Stevens-Johnson syndrome (SJS) is a disorder that causes painful blisters and lesions on the skin and mucous membranes and can cause severe eye problems.
Who is at risk of developing Stevens-Johnson syndrome?
Some groups of people are at a higher risk of getting Stevens-Johnson syndrome, including:
- People who have experienced certain symptoms after taking specific medications
- Those with a weakened immune system
- Individuals with AIDS or HIV
- People undergoing chemotherapy
- Those who have family members with Stevens-Johnson syndrome
Stevens-Johnson Syndrome Causes
The most common cause of SJS is an adverse drug reaction. Almost any drug can result in SJS, but medicines such as antibiotics, anticonvulsants and anti-inflammatory treatments most frequently cause it. SJS is more common in children and younger adults, but can develop at any age. Typical eye problems associated with SJS can include:
- Ulceration of the eyelids
- Inflammation inside the eye (iritis)
- Corneal blisters
- Corneal perforation, a hole in the cornea that can lead to permanent vision loss
After the acute stage of the disease, conjunctival and corneal scarring, which lead to decrease or loss of vision, are common.
In children, Stevens-Johnson syndrome can also be caused by infections such as cold or flu, or cold sores.
Stevens-Johnson Syndrome Symptoms
Early stage Steven-Johnson syndrome can include flu-like symptoms, such as fever, sore throat, cough or joint pain. A few days later, a skin rash may appear on any part of the body and may feel like sunburn or lesions. Other symptoms, which appear shortly after the initial issues, may include:
- Blisters on the skin, mouth, eyes, nose and genitals
- Shedding skin after the blisters form
- Unexplained pain on the skin
- Swelling of the mouth, lips, throat, tongue or face
Stevens-Johnson Syndrome Diagnosis
Diagnosis of SJS is made by an ophthalmologist or dermatologist during a thorough medical evaluation that includes a physical exam and review of medication history. A skin biopsy may be performed by a dermatologist for exact diagnosis.
An important element of the early diagnosis is high degree of suspicion by emergency room providers after gathering medication history. The providers will then ask for ophthalmology and dermatology consults. It is important to immediately stop use of medications while the care team determines the cause of the inflammation.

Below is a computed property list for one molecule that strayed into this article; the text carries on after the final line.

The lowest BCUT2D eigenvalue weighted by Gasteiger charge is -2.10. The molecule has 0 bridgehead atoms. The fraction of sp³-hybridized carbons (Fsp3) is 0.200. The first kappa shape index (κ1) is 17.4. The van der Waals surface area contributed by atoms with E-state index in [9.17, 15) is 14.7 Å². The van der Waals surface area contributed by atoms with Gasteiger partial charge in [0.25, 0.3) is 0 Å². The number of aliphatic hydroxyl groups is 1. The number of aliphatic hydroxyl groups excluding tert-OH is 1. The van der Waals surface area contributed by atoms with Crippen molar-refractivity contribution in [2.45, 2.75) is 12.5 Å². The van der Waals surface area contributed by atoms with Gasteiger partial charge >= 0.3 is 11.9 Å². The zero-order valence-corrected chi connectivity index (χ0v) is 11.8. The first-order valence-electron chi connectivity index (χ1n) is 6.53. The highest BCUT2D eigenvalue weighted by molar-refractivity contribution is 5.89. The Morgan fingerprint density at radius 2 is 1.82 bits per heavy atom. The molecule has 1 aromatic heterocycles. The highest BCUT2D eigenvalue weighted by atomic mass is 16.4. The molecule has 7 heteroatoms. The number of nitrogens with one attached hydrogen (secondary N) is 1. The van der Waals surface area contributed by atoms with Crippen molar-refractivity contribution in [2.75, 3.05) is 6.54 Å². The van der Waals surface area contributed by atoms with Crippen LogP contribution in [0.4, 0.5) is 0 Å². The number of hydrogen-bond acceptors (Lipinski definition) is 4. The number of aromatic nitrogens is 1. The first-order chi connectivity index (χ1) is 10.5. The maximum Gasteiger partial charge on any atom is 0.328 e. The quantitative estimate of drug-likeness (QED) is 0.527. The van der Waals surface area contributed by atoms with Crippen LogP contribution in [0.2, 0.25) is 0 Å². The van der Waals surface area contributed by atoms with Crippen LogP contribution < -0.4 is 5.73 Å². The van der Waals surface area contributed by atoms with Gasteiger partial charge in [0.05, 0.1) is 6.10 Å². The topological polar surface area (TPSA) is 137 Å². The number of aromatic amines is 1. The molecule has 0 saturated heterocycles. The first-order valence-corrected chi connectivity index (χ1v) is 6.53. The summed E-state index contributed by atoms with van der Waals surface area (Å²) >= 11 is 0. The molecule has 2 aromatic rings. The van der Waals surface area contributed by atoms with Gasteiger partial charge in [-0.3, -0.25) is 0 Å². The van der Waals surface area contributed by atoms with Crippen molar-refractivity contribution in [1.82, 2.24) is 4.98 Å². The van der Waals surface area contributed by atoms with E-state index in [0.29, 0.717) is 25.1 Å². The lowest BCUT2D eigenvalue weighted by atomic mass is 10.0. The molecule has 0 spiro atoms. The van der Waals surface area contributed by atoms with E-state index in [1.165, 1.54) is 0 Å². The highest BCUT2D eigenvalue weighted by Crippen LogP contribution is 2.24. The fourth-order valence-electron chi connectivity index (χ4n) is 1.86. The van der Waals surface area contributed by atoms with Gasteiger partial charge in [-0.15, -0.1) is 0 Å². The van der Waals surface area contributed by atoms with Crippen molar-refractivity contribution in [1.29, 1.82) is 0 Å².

Stevens-Johnson Syndrome and Toxic Epidermal Necrolysis
Occasionally, Stevens-Johnson syndrome can develop into toxic epidermal necrolysis. SJS is when the inflammation affects less than one-tenth of the body surface area. When the lesions cover about one-third or more of the body surface area, it is considered toxic epidermal necrolysis.
Stevens-Johnson Syndrome Treatment
Stevens-Johnson syndrome needs to be treated in the hospital, usually in an intensive care unit. These treatments can include:
- IV fluids to prevent dehydration from skin loss.
- Treatment of affected areas such as blisters on the skin. Cold compress, creams and bandages can help protect the skin, and medications can control inflammation, manage pain and prevent additional infection. Special wound dressing or amniotic membranes may be required for significant cases.
- Intravenous immunoglobulin treatment, or high dose steroids might be helpful at early stages to limit the disease.
- Care for eye inflammation starts by using artificial tears and ointments to lubricate the ocular surface. Steroid drops should be used in patients with significant conjunctival redness and inflammation. Antibiotic drops and ointment are added to regimens in patients with ulcerations, which can be diagnosed through eye examinations. Corneal transplants, limbal stem cell transplantations or artificial corneal procedures may be considered in the later stages of the disease, after the acute inflammation, if advised by an ophthalmologist.
Stevens-Johnson Syndrome Complications
Seeking immediate medical attention for Stevens-Johnson syndrome is important. The reaction can continue during the use of the causative medication and up to two weeks after stopping. In addition, some people may experience complications such as:
- Dehydration: Sores in the throat and mouth may make fluid intake challenging, and areas where the skin has shed tend to lose fluids through evaporation.
- Sepsis: Blood infection or sepsis occurs when bacteria enters the bloodstream from the open sores in the skin and spreads throughout the body. If left untreated, it can cause shock and/or organ failure.
- Eye problems: If the rash from SJS spreads to the eye, it can lead to inflammation, light sensitivity, redness or painful ulcers in the conjunctiva or cornea. In chronic stages, dry eyes and vision impairment due to corneal involvement can occur.
- Respiratory distress: In some cases, Stevens-Johnson syndrome can lead to a situation in which the lungs aren’t able to transport enough oxygen into the blood, leading to wheezing, tightness in the throat or chest, and not being able to breathe or talk.
Frequently, after the skin grows back, scars, bumps or unusual coloring may remain. Some patients may experience loss of hair, or toenails and fingernails not growing as they did before.